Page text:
SAN ANTONIO – The Children’s Hospital of San Antonio said Micah Duncan’s first pregnancy may have started normally, but three months after her emergency cesarean section bringing son Cash into the world, things have been remarkable on several fronts.
First of all, despite the baby’s initial fragility, he’s been on a heavy dose of mother’s milk from the start, thanks to Duncan's determination to use a breast pump.
"I couldn't hold him, I couldn't touch him, anything like that,” she explained as to why she started pumping every two hours for three months. "Before long, I had a little bottle, then I got a bigger bottle and then I got the biggest bottle there is."
Each bottle was sealed and placed in the freezer for storage until she could hopefully feed it to her son.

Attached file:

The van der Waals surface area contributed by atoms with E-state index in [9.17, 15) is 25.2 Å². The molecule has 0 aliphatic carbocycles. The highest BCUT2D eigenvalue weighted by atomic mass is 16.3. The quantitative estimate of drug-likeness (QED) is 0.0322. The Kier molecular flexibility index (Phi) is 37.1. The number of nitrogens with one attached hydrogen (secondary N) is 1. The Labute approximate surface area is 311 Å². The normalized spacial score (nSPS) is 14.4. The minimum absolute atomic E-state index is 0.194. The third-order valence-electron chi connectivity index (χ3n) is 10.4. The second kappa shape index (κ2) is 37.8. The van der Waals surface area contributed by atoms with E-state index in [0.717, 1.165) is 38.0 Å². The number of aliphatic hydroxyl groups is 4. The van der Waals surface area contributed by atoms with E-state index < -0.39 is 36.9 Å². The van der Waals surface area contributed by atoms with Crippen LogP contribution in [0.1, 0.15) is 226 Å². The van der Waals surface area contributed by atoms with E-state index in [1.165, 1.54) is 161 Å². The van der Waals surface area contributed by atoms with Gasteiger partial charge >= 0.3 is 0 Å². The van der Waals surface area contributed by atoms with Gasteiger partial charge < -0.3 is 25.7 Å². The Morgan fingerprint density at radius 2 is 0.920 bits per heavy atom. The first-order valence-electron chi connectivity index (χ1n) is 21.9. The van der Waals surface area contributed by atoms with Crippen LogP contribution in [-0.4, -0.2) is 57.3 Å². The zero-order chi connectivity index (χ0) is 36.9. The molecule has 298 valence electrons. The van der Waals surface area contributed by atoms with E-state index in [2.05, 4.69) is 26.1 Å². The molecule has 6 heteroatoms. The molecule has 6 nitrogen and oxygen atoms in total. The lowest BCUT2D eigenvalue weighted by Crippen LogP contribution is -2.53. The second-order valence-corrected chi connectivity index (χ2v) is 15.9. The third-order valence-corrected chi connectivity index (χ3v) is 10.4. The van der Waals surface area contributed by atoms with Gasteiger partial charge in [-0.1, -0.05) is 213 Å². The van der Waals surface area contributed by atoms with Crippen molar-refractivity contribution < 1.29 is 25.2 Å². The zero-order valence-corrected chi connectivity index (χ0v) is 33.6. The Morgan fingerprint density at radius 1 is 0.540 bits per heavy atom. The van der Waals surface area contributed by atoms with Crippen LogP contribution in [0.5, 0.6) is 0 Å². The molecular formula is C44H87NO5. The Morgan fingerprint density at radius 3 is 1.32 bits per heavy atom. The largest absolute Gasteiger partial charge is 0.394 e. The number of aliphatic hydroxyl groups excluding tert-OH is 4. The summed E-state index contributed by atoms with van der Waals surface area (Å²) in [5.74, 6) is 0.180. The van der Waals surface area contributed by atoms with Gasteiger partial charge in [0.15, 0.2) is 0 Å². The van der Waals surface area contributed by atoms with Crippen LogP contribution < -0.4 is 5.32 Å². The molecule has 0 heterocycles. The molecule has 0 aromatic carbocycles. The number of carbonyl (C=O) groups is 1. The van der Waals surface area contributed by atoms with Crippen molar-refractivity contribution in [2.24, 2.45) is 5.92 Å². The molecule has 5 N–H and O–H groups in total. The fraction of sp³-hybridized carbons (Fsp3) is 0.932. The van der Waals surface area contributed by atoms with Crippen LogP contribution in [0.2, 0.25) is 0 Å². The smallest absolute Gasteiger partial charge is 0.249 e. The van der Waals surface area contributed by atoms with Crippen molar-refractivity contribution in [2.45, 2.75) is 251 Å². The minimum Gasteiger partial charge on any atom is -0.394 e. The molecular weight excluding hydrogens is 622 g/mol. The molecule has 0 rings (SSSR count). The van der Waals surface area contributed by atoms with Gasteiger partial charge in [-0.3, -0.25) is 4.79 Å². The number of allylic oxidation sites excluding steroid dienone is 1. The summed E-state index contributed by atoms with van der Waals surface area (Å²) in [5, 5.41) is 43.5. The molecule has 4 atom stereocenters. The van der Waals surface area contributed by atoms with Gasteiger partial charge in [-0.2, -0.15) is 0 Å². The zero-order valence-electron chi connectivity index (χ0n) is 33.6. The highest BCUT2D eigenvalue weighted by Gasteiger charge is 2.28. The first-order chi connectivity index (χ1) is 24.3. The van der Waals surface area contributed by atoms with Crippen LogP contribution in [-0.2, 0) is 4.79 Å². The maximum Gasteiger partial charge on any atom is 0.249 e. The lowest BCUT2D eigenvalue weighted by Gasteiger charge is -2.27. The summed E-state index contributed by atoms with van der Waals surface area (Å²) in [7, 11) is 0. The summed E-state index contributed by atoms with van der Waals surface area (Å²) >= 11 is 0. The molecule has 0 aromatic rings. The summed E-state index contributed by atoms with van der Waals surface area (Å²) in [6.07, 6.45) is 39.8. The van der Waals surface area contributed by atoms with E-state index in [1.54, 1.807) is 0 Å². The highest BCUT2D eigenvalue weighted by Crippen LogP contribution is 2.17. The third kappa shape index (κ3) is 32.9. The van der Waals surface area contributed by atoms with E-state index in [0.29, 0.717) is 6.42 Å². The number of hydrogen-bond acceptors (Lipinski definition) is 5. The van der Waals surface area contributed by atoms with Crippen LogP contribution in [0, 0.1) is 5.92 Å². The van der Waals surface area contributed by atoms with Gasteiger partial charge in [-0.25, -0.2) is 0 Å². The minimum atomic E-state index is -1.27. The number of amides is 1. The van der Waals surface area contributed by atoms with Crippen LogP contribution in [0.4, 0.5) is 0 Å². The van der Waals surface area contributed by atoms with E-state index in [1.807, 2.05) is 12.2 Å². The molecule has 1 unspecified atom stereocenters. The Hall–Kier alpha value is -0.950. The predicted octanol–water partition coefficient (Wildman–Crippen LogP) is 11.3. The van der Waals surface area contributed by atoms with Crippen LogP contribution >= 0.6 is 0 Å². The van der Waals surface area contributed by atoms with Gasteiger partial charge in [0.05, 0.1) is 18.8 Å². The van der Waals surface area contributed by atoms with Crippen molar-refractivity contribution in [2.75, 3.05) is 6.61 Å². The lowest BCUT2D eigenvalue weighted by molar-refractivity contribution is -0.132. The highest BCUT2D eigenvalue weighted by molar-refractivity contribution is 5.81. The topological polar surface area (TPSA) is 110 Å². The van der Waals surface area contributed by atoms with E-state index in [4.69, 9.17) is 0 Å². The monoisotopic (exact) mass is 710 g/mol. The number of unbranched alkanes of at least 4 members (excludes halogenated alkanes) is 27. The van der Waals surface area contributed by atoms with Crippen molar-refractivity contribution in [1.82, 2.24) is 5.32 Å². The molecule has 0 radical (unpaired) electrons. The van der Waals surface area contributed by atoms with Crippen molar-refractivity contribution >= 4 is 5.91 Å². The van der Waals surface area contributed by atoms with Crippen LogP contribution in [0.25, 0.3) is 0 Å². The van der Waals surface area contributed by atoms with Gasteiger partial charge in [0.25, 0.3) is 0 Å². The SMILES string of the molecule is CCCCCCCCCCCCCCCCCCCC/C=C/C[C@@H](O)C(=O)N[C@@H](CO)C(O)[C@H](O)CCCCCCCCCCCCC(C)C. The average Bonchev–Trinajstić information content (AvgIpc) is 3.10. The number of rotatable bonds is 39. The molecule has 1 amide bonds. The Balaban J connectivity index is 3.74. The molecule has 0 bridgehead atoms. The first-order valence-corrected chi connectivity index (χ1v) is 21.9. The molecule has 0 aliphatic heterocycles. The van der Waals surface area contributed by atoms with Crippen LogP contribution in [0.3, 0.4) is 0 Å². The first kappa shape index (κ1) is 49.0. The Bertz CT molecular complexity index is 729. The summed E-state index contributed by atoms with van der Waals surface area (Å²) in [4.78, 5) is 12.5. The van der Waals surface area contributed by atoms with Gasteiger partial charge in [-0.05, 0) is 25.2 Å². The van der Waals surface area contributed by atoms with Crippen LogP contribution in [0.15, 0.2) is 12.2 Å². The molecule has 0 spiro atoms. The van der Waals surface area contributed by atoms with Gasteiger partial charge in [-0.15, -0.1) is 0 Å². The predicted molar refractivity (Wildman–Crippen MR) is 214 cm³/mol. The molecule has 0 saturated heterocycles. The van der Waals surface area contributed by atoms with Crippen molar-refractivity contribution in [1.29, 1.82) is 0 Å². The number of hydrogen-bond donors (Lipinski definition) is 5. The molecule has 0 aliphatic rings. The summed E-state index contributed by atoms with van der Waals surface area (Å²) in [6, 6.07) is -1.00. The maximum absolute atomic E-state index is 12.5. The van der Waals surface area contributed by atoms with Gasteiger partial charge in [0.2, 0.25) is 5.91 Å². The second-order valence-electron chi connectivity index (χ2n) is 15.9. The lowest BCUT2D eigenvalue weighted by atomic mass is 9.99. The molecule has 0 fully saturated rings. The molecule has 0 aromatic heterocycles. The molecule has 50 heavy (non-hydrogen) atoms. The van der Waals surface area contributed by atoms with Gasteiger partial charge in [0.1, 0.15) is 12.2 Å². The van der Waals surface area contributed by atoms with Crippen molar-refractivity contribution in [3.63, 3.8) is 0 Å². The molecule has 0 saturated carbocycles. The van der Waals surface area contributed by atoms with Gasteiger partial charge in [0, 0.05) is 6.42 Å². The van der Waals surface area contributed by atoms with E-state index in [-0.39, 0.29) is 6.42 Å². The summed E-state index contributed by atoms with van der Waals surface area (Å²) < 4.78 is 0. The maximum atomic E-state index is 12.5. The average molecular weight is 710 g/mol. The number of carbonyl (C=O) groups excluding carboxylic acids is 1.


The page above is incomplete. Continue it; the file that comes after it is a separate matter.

Duncan, 28, was warned that he was so small he might not be able to breast feed naturally, only by bottle. But then, another turn of events came when Cash decided he would indeed latch on and become a fully breast-fed baby.
The thought of it brings her to tears.
"I didn't think it would happen. I didn't think it would ever happen. And then, little by little, it did happen," she said.
The problem was, in the course of getting him to that point, Duncan’s determination resulted in a lot of breast milk in the freezer. When The Children’s Hospital of San Antonio decided to discharge him, the Duncan family started counting it up with hospital staff to donate to the Texas Breast Milk Bank in Austin.
At 15 gallons, it is being considered the largest single donation of breast milk by any mother at the hospital. It is also believed to be a record in three months.
"Good thing I produced it, and now we can help other babies whose moms can't produce the milk," she said.
Cash’s father agreed that this was the best gift to give back to others.
"We didn't know how much of it was here, so I'm very proud of her," Christopher Duncan said.
The Children’s Hospital of San Antonio announced the donation on Facebook last week, and then received thanks from moms all over.